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Peter, Bjorn and...

Peter, Bjorn and John, without John still charm at the Tripod in Dublin

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by Shane O'Reilly, Editor, Dublin for outsideleft.com
originally published: April, 2007
No hard feelings in the end.
by Shane O'Reilly, Editor, Dublin for outsideleft.com
originally published: April, 2007
No hard feelings in the end.

It's funny; I am not one to believe jinxes, curses and all that fooey. But before this gig, a friend of mine told me that he had heard that Peter, Bjorn & John were rubbish live. I didn't think much of it. After all, the album 'Writer's Block' (their third but provisionally 'our' first) was a big success over here and not without merit. Each of the tracks on it was fantastic. Each had their own little whistling riff or soaring vocals or nice little tingling guitar. I felt assured that their responsible song writing would stand for itself and not let anything stand in the way of relaying it so, despite this 'supposed' lack of charisma/stage presence my friend was pressing at.

Well, it has been very sunny over here for once. Dublin almost seems happier. The Liffey has started to stink so that's a good sign I suppose of the Summer lying ahead. I spent my time before the gig predictably drinking cans on the grass in Trinity. All very typical of broke students, etc. It had been what seemed like a long time since I had been to a gig. But it had in fact been only a week since I saw DJ Flip (world scratch champion AND he's Irish) and two to three months since I saw Grandmaster Flash doing his monstrous three hour set in exactly where I was headed for this gig, Tripod. As venues go in Dublin, it's relatively new and small. It was a promising idea when first constructed, bringing with it notions (and nothing else) of cool, trendy bands from all over. But in my estimation and the opinions of others, it has failed on several levels to do this. Sure, a few skinny, tight trousered Razorlight-like bands had crept through and a few hip-hop artists, but nothing wayward. Tripod got a very preppy name almost immediately which drove me crazy. It simply meant that a lot of rich kids ploughed along to these gigs, always late, never really appreciating the artist at hand and quite often than not, standing chatting constantly waiting for that one 'hit' song they heard on the radio and downloaded the next day (which in this case was the whistle fantastic 'Young Folks'). Not that there is anything wrong with downloading, but I had the entire album, which I had listened to repeatedly. It's amazing. The best Swedish 60's kitsch-pop/Beach Boys-type romanticism I could ever have hope for. 

I paid little attention to the supporting band, aiming my body in the direction of the bar but a friend of mine pulled me out to have a look at the ridiculous band on-stage. They went by the REALLY COOL postmodernist name of Neosupervital (they are NEO, they are SUPER and boy are they VITAL). Their music was as painful as their title suggests. It was all VERY 'nouveau-cuisine' (more on this term next month) and new and edgy and electro, blah blah blah. Similar in vein to the Klaxons (yawn!) or a bad Human League imitation or a really really crap Suicide (who are amazing.I'm not being sarcastic here). They have that rubbish 'Rachel' tune about her being a 'surfer girl' and riding boards, showering the song with phallic symbolism. Anyway, there are four of them. They stand in a row like robots, with suits and SHADES on. I KID YOU NOT. One of the women plays bass which is fine but she's no Kim, any Kim in fact, Deal or Gordon. Their songs crunch along painfully and the male keyboardist on the end tries to up the already lacklustre tempo by flailing his arms in what seemed like some crazed nazi-like wave while trying to circulate an invisible hulla-hoop around his waist. Oh dear.Check them out on youtube.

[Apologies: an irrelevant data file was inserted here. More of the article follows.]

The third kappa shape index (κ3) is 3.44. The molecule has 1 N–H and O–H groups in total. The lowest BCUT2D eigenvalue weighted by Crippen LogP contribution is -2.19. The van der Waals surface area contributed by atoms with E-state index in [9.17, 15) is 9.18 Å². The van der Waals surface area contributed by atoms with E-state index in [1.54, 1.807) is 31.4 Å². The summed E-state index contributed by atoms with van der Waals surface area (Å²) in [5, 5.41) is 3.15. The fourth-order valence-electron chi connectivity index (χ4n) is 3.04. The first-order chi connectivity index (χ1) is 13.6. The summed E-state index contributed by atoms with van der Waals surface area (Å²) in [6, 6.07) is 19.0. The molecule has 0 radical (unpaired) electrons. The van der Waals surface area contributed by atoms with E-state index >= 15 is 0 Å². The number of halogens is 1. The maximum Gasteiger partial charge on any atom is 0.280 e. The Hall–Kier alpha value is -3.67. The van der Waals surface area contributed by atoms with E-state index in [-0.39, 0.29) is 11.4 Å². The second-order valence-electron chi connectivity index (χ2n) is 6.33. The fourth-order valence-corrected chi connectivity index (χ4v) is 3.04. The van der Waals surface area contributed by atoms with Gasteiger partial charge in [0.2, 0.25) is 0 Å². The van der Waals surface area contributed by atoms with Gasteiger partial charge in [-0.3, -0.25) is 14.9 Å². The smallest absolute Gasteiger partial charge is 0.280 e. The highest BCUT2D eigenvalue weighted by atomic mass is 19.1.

So, cutting to the chase; did Peter, Bjorn and John sink or swim? Well, they sank a little but Peter threw a gigantic lifesaving raft out to them and they all climbed aboard.  Well, Peter and Bjorn did. John never turned up. Missed his flight. So, straight away, it meant no percussion and no drumming. Great. Overall, the remaining members, all two, pulled it off. You did however miss the percussion on 'Young Folks' and they were saved, only just, on 'Up Against the Wall' by a drum-machine. Peter, the hero, did the main vocals and guitar. His abilities as leader and performer were par-to-non. He was an excellent front man on any and all levels. Sadly for Bjorn, his moment of solo fame was shot down when he had to sing and forget the lyrics to the only song he sings on the album, 'Amsterdam.' This had been the ONE song we had been humming/whistling ALL day. Then he screwed up a keyboard solo. GGRRRR!!! We'll forgive Bjorn though; he did a lot of drunken manic grinning which was funny enough. But if it happens again...

Depsite all this, the gig was worth every penny (17euro). As I imagined, songs like 'Paris' 'Start to Melt' 'Lets Call it off' 'Objects of my affection' and (from their second album; Falling Out) 'Far away, by my Side' could not be touched in terms of those dripping hooks and THAT voice. No hard feelings in the end. It is a pity Bjorn was so wrecked but that's what rock and roll is meant to be all about I guess. Maybe John was backstage all along? Overdosing on cough mixture or gagging on pills? Passed out from rough auto-asphyxiation and a few gins? Who knows...I still like Sweden, enough to see these chaps again and I'm hoping that this Peter realises a solo album.  Fingers crossed.

see more stories from outsideleft's Music archive »»

Shane O'Reilly
Editor, Dublin

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